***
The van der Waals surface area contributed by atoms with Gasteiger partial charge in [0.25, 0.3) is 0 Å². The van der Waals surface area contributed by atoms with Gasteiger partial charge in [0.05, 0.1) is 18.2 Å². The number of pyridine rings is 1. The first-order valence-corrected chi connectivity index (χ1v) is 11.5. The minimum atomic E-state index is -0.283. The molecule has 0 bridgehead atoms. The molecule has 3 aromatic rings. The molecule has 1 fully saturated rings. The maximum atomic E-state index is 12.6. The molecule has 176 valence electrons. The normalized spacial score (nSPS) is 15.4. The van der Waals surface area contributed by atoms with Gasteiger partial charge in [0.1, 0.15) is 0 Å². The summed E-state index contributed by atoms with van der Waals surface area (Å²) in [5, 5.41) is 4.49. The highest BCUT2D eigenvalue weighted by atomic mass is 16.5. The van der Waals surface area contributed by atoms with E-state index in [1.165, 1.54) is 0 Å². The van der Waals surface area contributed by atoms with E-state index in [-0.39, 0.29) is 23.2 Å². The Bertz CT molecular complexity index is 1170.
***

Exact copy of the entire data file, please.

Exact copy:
The van der Waals surface area contributed by atoms with Gasteiger partial charge in [0.25, 0.3) is 0 Å². The van der Waals surface area contributed by atoms with Gasteiger partial charge in [0.05, 0.1) is 18.2 Å². The number of pyridine rings is 1. The first-order valence-corrected chi connectivity index (χ1v) is 11.5. The minimum atomic E-state index is -0.283. The molecule has 0 bridgehead atoms. The molecule has 3 aromatic rings. The molecule has 1 fully saturated rings. The maximum atomic E-state index is 12.6. The molecule has 176 valence electrons. The normalized spacial score (nSPS) is 15.4. The van der Waals surface area contributed by atoms with Gasteiger partial charge in [0.1, 0.15) is 0 Å². The summed E-state index contributed by atoms with van der Waals surface area (Å²) in [5, 5.41) is 4.49. The highest BCUT2D eigenvalue weighted by atomic mass is 16.5. The van der Waals surface area contributed by atoms with E-state index in [1.165, 1.54) is 0 Å². The van der Waals surface area contributed by atoms with E-state index in [-0.39, 0.29) is 23.2 Å². The Bertz CT molecular complexity index is 1170.